Virginia had another lady at the courthouse look up the two plat maps of La Hacienda Estates, and we all had a look at them together. She asked who was selling the land. When I mentioned Kent Taylor's name, she laughed. Apparently she has had dealings with this man, a lot of dealings. She said he was not a nice man, and often swore at her on the phone, referring to her as Virginia - dot - Doyal, which is part of her email address. He didn't like the way the courthouse refused to process the land sales, and how she would tell people the lots could not be sold in sizes lower than 10 acres unless they had water and electricity on them. She may have even told people that there was no water available, even if you tried to put a well in on your property. We chatted for a long time with Virginia as we looked over the maps. I said there was no road into the Estate, not even access from the road or a break in the fence. She was not at all surprised. Then we saw it. There was a pool and recreation area marked on the plat map. We all burst out laughing. How could there possibly be a pool in the middle of a dry desert! And when I looked for the lot number that was being sold on the internet, it was at the far west side of the La Hacienda Estates. That just would not do. I asked Virginia what would happen if we purchased one of the lots. We knew there was no water, and we were pretty certain nobody else would purchase any or move onto the land as there was nothing there. She said we would not get a deed, but nobody would bother us if we parked the RV there. We would have a document showing we paid for a lot, and we would be left alone. The only problem would be if we had to put in road access, that would come out of our pocket. Virginia asked if she could come visit and use the pool, and we told her she would always have a spot waiting for her, just as soon as the pool went in. We thanked her for her time and said we would say hello from her when we emailed Kent Taylor.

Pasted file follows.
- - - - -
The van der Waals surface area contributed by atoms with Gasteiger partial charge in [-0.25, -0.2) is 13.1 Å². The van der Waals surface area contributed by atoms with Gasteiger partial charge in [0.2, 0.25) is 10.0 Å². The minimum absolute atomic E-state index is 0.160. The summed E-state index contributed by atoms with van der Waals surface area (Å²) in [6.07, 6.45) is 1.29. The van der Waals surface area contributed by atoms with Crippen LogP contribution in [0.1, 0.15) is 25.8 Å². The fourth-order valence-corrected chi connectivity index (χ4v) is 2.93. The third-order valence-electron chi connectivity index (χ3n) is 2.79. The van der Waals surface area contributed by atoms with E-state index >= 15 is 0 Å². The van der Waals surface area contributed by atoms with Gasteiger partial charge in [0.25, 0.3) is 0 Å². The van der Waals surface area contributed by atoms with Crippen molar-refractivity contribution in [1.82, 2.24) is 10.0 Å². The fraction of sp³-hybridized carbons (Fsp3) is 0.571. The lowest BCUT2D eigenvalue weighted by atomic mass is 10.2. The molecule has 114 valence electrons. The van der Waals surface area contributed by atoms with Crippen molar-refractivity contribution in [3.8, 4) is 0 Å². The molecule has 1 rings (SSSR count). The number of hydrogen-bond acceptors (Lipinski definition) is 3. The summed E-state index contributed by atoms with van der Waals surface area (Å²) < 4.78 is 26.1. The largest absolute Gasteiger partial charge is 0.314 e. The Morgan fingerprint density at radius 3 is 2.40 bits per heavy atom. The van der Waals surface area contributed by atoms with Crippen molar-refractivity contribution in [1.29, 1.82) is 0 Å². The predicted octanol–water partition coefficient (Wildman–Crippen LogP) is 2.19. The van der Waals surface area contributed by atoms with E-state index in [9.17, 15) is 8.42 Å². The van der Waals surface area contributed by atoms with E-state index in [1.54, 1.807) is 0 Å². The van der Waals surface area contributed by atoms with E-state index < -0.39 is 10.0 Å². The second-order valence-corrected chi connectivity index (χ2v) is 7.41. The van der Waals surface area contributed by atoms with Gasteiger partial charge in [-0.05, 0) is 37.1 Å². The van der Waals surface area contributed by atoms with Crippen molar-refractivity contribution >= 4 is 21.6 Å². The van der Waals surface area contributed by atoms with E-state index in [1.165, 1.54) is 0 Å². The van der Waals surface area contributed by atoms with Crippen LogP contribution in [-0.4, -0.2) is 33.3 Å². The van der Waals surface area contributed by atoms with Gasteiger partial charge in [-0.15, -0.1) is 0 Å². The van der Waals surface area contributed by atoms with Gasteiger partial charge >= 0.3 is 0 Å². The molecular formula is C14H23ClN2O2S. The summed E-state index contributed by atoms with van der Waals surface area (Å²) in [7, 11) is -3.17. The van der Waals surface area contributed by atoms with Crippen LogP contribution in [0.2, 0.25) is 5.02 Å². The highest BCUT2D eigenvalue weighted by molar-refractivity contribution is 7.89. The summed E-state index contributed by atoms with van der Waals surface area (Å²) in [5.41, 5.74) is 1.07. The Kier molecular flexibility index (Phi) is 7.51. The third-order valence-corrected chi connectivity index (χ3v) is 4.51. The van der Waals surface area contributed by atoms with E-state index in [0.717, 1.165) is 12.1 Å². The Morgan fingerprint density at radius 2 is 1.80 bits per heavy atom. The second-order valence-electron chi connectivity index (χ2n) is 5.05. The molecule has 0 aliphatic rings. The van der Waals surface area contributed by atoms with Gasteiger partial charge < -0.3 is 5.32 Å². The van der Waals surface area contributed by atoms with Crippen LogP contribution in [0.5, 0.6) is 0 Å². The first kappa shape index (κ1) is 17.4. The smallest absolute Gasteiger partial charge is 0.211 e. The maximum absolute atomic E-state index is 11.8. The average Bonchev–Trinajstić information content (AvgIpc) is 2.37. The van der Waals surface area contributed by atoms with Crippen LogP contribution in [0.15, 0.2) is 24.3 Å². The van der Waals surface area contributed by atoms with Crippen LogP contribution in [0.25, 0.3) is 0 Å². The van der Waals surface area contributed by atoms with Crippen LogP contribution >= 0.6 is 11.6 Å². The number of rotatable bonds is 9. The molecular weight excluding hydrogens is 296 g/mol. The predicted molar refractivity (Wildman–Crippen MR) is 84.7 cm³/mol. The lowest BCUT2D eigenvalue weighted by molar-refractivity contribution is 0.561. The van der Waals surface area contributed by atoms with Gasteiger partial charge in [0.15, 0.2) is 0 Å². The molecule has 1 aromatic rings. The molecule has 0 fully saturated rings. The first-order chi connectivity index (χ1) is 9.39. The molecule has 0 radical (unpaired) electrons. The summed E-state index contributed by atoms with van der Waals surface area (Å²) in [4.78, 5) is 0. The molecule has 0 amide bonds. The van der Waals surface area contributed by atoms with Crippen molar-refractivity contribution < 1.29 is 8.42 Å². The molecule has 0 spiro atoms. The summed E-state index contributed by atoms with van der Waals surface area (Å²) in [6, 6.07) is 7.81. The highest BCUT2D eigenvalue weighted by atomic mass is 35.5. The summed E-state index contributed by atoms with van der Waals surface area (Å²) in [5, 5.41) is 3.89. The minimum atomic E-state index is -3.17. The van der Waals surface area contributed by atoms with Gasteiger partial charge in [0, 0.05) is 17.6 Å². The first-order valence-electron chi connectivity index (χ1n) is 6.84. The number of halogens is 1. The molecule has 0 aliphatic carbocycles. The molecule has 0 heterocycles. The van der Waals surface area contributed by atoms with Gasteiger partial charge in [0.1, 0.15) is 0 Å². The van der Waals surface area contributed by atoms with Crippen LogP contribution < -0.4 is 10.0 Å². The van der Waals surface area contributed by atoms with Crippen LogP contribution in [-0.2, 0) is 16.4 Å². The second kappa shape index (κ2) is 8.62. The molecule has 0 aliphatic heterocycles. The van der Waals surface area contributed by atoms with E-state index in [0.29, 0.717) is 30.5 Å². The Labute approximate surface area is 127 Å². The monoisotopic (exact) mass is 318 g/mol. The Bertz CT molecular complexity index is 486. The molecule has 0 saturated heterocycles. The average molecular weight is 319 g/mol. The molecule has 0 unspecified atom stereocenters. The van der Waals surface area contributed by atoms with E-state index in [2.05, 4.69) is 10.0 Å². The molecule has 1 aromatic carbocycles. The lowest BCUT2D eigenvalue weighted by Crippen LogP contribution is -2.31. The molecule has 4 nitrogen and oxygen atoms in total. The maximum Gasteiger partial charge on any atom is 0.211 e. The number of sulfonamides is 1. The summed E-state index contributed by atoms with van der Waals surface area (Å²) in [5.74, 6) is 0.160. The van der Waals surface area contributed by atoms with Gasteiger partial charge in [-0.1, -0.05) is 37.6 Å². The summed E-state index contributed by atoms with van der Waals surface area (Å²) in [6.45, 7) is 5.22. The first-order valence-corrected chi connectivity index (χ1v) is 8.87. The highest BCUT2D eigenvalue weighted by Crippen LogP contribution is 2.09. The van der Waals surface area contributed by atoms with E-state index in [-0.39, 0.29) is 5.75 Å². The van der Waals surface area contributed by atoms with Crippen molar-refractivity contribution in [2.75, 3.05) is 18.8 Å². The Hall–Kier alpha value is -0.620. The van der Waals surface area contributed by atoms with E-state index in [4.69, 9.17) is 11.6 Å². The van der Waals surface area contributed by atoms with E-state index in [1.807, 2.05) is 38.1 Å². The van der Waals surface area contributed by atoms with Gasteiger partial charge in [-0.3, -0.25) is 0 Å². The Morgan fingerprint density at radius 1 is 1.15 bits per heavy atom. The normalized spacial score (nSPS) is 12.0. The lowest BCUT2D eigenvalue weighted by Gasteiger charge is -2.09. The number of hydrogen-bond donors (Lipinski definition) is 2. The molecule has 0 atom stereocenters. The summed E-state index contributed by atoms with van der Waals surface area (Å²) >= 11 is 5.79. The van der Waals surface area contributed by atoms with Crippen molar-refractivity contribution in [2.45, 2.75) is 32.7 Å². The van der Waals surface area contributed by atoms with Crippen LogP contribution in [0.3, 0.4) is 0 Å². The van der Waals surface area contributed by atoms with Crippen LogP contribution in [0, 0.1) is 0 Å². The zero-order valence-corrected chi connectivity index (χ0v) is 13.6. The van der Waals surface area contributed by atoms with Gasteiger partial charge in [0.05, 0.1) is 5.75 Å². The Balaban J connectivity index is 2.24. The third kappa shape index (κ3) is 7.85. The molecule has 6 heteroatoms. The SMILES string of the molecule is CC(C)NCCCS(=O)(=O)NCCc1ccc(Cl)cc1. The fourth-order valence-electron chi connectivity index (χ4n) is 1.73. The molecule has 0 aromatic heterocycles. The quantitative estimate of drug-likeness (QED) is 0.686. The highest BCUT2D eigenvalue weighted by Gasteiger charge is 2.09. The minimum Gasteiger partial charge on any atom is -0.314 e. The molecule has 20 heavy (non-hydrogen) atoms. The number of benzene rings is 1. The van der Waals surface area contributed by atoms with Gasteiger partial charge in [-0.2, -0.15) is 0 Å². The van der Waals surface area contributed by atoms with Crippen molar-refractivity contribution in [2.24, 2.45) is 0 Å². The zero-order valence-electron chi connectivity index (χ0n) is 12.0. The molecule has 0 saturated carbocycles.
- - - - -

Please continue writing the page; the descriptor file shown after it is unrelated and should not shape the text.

I fired off an email to our new best friend Kent and asked if I could have a lot by the pool. There have been several emails back and forth, with Kent offering sites for sale, and me requesting a lot pool side. I also asked when he expects the pool to be completed. I don't have an answer on that yet, and don't think I ever will.
The sad thing about these land deals in the area are that some people purchase the land, spending thousands of dollars for their dream acreages and come out to find bleak, dry desert land. One fellow who had just left his wife, purchased land with his life savings and drove out to the area to find such huge disappointment that he put a gun to his head and pulled the trigger.
We came down to the Big Bend area of Texas because we were curious, and we read about Salt Flat, Texas on the internet. This was an adventure for us, with the added bonus of a land investigation to keep it interesting.
Pool party at Rae's Place, just as soon as Kent builds it for us!!